Visibility and Violence

A transphobic bathroom bill in North Carolina … a similar bill squashed at the last minute in Georgia … and Transgender Day of Visibility this week … all have me thinking about the relationship between “visibility” and “violence.” When is visibility empowering? When is it dangerous? Whose safety is at the center of concern and why? Who is suffering violence?

Last week, the governor of North Carolina signed a hastily passed law eliminating anti-discrimination protections for LGBTQ+ people. Among other things, the law requires transgender people to use the bathroom corresponding to their sex assigned at birth, rather than their gender identity. Steeped in transphobia, proponents of the bill claim they are “protecting women and children” – on the assumption that trans women want to do far more than pee and check the mirror when they are in the restroom.

While there is zero evidence that trans people are sexual predators (any more so than cis-gendered people), this illogical reasoning also rests on traditional gendered beliefs about women as weak and vulnerable: note, the concern is never for cis-men exposed to trans men at the next urinal. The hyperventilating is always about guarding women’s precarious sexuality. (Recall that the Equal Rights Amendment fell apart over threats of unisex bathrooms.)

 [Need a gender terminology refresher? “Cis-gender” refers to individuals whose bodies and internal sense of gender identity correspond, and have always corresponded, to their sex assigned at birth. Use of the term calls attention to the fact that some people do not experience this alignment of body parts and gender identity.]

Never mind that gender identity and sexual identity are completely different things – a trans woman may be attracted to cis-men, cis-women, or gender-queer or gender-nonconforming or non-binary individuals. However they identify their own sexuality, it is not pre-defined by their gender identity. The conflation of the two is partly intentional fear mongering, and partly resistance to giving up a binary definition of biological sex that underlies a traditional understanding of gender roles. Because gender has long been understood as “natural” and fixed, it has been one of the most entrenched systems used to organize social, economic, and political power.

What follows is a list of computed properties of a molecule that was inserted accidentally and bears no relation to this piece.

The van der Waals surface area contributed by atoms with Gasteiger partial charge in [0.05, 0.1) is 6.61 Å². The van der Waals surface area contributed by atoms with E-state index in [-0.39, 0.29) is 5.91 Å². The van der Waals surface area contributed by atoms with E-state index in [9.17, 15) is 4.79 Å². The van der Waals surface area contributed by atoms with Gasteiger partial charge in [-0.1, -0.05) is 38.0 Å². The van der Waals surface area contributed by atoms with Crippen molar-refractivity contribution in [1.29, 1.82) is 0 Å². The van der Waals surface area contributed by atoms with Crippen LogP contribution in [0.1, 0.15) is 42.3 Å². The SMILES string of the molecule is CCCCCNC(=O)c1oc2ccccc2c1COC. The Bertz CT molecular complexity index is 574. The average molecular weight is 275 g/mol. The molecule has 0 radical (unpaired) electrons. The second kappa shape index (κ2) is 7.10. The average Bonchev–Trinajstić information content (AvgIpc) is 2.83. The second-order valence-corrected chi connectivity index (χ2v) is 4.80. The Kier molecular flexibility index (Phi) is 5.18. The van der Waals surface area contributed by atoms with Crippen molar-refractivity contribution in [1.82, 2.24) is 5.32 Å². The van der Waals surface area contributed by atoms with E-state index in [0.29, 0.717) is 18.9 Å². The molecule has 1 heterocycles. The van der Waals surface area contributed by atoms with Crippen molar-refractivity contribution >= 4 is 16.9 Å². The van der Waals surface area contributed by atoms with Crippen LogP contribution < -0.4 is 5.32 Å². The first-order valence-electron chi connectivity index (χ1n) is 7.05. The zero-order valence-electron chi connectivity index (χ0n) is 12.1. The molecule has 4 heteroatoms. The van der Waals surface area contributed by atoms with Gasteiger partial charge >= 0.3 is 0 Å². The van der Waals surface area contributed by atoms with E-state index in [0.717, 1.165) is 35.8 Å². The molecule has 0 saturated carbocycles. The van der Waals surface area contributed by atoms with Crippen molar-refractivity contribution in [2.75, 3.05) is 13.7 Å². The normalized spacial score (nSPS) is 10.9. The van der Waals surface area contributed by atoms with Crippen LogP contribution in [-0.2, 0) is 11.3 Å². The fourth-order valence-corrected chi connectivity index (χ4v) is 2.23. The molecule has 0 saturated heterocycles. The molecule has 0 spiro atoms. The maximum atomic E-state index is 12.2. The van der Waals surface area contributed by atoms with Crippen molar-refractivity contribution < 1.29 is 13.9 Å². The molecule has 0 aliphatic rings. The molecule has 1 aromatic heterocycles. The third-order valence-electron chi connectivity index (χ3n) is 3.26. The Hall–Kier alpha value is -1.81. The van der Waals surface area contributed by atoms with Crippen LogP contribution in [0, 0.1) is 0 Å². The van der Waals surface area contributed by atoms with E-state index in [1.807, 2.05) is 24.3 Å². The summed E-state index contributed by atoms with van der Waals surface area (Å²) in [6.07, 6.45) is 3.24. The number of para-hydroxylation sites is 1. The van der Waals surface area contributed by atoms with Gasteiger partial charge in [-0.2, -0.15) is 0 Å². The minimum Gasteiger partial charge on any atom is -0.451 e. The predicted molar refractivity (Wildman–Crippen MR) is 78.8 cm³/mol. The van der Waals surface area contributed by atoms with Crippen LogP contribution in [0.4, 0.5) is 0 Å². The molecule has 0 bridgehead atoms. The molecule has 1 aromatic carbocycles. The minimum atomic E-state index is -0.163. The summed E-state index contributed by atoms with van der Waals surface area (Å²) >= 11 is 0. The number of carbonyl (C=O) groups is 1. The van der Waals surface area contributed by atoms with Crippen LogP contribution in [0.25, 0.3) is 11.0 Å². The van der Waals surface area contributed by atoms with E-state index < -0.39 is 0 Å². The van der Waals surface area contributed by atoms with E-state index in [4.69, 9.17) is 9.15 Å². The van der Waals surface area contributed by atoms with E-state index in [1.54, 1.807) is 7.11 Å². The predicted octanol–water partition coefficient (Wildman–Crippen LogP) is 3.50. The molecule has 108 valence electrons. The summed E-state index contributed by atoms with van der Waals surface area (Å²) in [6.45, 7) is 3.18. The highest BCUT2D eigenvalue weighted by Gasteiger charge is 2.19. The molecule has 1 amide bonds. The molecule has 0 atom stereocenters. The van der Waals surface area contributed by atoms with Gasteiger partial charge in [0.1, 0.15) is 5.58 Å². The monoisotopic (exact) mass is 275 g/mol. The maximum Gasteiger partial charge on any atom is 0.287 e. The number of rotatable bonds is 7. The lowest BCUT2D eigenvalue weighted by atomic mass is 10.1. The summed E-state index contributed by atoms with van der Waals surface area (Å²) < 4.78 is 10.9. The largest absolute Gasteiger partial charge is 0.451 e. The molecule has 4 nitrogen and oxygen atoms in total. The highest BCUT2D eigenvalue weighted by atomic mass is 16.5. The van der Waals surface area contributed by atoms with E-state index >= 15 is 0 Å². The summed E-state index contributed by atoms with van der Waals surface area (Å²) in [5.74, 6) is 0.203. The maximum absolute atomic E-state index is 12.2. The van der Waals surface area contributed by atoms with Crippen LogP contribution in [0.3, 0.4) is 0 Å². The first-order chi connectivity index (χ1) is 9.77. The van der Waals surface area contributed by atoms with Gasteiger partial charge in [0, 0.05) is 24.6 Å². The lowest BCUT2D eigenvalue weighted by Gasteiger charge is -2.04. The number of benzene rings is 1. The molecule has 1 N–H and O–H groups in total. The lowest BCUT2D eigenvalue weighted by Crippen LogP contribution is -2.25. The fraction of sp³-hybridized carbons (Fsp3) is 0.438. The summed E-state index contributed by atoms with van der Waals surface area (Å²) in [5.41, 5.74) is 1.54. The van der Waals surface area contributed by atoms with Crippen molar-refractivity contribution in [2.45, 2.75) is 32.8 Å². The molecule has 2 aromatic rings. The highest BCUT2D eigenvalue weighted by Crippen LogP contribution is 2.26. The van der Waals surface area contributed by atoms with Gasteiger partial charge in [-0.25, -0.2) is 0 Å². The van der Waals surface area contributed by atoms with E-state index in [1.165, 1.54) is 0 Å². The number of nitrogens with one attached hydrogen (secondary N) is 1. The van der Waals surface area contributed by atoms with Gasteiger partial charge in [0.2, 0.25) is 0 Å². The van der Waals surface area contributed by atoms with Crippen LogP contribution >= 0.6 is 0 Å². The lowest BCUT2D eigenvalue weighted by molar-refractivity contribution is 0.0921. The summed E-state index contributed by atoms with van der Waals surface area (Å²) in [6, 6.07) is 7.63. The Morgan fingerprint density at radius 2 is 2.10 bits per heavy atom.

In order to really understand the hysteria around the “threat” of trans people in bathrooms, we have to think about gender as these hierarchical relationships of power. What is really being threatened when a trans women uses the ladies’ room isn’t other women, but the naturalized system of gender based on sex-assigned-at-birth that “keeps everyone in their place.” Now combine this with the construction of race and you get an even more powerful regulatory system. Boundary crossing and ambiguity threaten to destabilize gender and racial categories that provide benefits to some and not others; and sadly, those with the least power to start with often cling to systems that provide some way of staying ahead of those lower on the ladder.

The cruel reality, of course, is that trans people are actually the ones most threatened by North Carolina’s law, since they will now be accused of using the “wrong” bathroom as others read their gender identity and classify them based on their outward gender presentation. Trans people, especially trans women of color, are some of the most vulnerable members of society: last year, the murder rate of transgender people hit an all time high. [The Guardian, 11-13-15]